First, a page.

The Tri-Cities Airport is updating a taxiway but this time around, passengers won’t need to weave through a multimillion-dollar construction project.
The airport in Pasco recently launched a four-part, $10.5 million overhaul of its taxiway.
The path that the planes use to get to and from the runways is being moved and rebuilt to bring it in line with Federal Aviation Administration standards.
To accommodate the work, the airport closed runway 12-30, as well as general aviation runway 3R-21L.
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It won’t affect travel for passengers, said airport officials.
“This realignment project ensures that the airport will meet federal standards and continue to operate safely and efficiently,” Buck Taft, airport manager, said in a news release.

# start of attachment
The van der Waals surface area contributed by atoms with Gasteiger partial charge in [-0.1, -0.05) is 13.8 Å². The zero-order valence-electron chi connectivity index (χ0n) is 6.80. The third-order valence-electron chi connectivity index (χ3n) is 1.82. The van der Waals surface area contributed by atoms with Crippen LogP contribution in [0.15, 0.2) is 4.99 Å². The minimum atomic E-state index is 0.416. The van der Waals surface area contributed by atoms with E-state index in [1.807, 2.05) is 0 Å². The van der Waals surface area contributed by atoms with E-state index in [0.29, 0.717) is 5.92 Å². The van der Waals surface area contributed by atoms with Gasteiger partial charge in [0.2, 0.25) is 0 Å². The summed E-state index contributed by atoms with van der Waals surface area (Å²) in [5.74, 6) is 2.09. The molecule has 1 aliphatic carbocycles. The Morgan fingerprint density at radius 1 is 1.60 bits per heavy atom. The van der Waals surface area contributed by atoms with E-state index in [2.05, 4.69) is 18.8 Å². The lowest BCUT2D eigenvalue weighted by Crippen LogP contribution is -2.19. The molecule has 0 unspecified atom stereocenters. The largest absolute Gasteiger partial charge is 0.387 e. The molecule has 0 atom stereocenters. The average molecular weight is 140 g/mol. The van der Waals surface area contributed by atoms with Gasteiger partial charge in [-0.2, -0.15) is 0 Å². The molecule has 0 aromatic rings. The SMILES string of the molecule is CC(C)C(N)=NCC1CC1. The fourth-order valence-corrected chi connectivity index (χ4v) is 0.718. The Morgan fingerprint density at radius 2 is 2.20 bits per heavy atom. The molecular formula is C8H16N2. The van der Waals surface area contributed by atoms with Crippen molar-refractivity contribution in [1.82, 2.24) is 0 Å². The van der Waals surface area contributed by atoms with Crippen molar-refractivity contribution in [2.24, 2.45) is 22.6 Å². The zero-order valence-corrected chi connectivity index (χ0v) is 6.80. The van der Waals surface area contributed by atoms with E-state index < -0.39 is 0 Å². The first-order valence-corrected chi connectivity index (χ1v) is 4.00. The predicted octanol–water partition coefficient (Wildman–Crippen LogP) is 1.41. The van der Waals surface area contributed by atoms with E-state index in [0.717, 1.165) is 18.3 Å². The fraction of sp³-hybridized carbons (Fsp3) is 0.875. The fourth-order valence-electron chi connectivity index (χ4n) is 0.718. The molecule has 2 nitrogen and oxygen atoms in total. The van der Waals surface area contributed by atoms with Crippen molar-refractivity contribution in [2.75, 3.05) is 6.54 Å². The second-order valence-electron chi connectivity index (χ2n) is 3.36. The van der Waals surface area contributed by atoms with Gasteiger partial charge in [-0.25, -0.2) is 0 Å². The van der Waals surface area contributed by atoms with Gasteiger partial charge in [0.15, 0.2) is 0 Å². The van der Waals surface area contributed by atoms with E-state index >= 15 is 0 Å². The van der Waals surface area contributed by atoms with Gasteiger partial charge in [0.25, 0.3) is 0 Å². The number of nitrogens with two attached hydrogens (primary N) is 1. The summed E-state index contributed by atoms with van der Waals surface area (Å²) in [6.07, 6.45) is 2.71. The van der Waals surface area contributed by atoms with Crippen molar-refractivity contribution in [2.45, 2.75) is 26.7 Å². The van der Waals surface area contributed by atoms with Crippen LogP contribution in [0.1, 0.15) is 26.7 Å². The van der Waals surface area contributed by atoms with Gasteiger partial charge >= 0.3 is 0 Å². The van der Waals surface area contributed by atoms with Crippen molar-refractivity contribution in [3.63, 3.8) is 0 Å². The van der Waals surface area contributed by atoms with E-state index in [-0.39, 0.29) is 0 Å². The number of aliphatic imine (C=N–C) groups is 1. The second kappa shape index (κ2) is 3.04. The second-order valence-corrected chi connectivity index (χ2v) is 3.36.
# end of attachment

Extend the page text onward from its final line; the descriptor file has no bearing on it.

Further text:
That’s a far cry from the $42 million remodel and expansion of the passenger terminal, which wrapped up a year ago.
In later phases, additional taxiways will be rehabilitated and an apron where the planes park to unload and refuel will be extended. The project should be complete next fall.
J-U-B Engineers designed the improvements and is managing the project. Inland Asphalt Co. is the contractor.
A U.S. Department of Transportation grant paid 90 percent of the cost. The airport is covering the balance and no local tax dollars are being spent.
The Tri-Cities Airport is served by Delta, Alaska, United and Allegiant airlines with connections to eight major hubs.
The airport reported a record 376,481 boardings in 2017 despite losing its airline connection to Portland in late August. Alaska Air Group permanently dropped that flight, citing low demand.
The move came just two months after Alaska restored the flight following a hiatus because of a pilot shortage.
Airport officials said they have not been told of any plans to restart that service.